The Social Network of Foreign Embassies in Israel

The past three weeks have demonstrated yet again that Israel is one of the world’s most important diplomatic hubs. As the violent confrontation between Israel and Hamas continues to escalate, diplomatic efforts to reach a ceasefire between the two sides have brought to the region numerous high ranking diplomats including the UN Secretary General, US Secretary of State John Kerry and the French, British and German foreign ministers. The negotiations between Israel and Hamas have also promoted action from numerous countries including Egypt, Qatar, Turkey, Saudi Arabia, the US, Germany and France. Israel’s status as a diplomatic hub is exemplified by the fact that there are currently more than eighty two foreign embassies and missions in Israel.

Yet despite its diplomatic importance, the digital diplomacy network in Israel is rather limited. Of the eighty two embassies and missions in Israel only eleven have active twitter accounts and only twelve are active on Facebook. This figure is even more surprising given the fact that Israel’s MFA is one of the most active ministries on twitter and Facebook and its social media channels serve as important sources of information with regard to Israeli foreign and domestic policy.

Currently, the embassies that are active on twitter are the UK, EU, US, Canada, Netherlands, Greece, Poland, Sweden, France, Norway, Spain and Australia. While the social network of foreign embassies to Israel is rather small it is highly a connected one as can be seen in the image below.

is dig dip 1

The most popular embassy within the social network of foreign embassies to Israel is the EU which is followed by eight other embassies. The second most popular embassy is the UK followed by the US, Canada, Netherlands, Greece, Poland, Sweden, France, Norway, Spain and Australia.

The most active embassies in this network are the EU, Netherlands and Norway which follow all other embassies active on twitter. These are followed by France, Greece, Australia, Spain, the UK, US, Poland and Canada which only follows the American embassy.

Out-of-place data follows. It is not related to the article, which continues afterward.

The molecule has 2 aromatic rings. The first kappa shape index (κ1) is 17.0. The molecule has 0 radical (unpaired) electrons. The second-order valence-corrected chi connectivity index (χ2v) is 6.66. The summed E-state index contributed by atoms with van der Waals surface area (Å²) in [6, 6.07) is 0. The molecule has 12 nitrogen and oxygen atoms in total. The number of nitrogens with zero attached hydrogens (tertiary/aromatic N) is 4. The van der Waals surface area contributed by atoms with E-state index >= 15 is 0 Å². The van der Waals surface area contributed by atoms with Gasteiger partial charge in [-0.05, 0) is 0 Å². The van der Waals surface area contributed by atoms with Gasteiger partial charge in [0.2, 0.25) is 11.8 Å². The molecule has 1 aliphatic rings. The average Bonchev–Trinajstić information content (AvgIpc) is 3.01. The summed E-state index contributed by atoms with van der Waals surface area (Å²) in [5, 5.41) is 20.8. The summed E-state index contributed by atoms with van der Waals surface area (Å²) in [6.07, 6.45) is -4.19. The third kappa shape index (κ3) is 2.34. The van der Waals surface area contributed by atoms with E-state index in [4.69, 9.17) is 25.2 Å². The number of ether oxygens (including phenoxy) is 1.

When attempting to analyze the social network of foreign embassies to a given country it is imperative to take into account the local foreign ministry. If the ministry is followed by other embassies it is able to effectively disseminate foreign policy messages to other countries. Moreover, if it follows foreign embassies’ digital diplomacy channels, the local MFA can gather information regarding foreign policy initiatives of other countries. In the case of Israel, the Israeli MFA is located at the very heart of the local diplomatic social network as can be seen in the image below.

is dig dip 2

It is also important to note that the MFA is followed by all foreign embassies active on twitter. Even more importantly, the MFA has the second heights in-betweens score in the network meaning that it can effectively and quickly disseminate foreign policy messages throughout the entire network. However, despite its centrality, the Israeli foreign ministry actively follows only five foreign embassies which may hinder its ability to gather relevant information.

As can be seen below, there is a large gap in the volume of twitter activity between the foreign embassies in Israel. While the US has posted more than 10,000 tweets, the majority of embassies have posted less than 500 tweets.

is dig dip 3It is possible that this lack of activity is a result of the fact that twitter is not very popular in Israel. Currently, there are some four million Israeli Facebook users as opposed to only two hundred thousand twitter users.  As can be seen in the table below, while the US embassy has some nineteen thousand followers, most embassies have less than a thousand followers.

is dig dip 4

However, most Israeli politicians, ministries and NGOs are active on twitter as are Israeli journalists and news organizations. Israeli journalists routinely canvas the local diplomatic tweetosphere in order to complement their stories. Likewise, twitter is steadily gaining popularity in Israel as younger audiences have begun to migrate from Facebook to twitter. Thus, a foreign embassy looking to disseminate and gather information and engage with Israelis must be active on twitter as well as Facebook.

Finally, it is interesting to find that countries that are at the forefront of digital diplomacy, such as Russia and Germany, are not active at all in Israel. This finding represents a gap that currently exists between digital diplomacy at the ministry level and the embassy level. It is fair to assume that as more and more diplomats realize the importance and potential of digital diplomacy this gap will gradually disappear.

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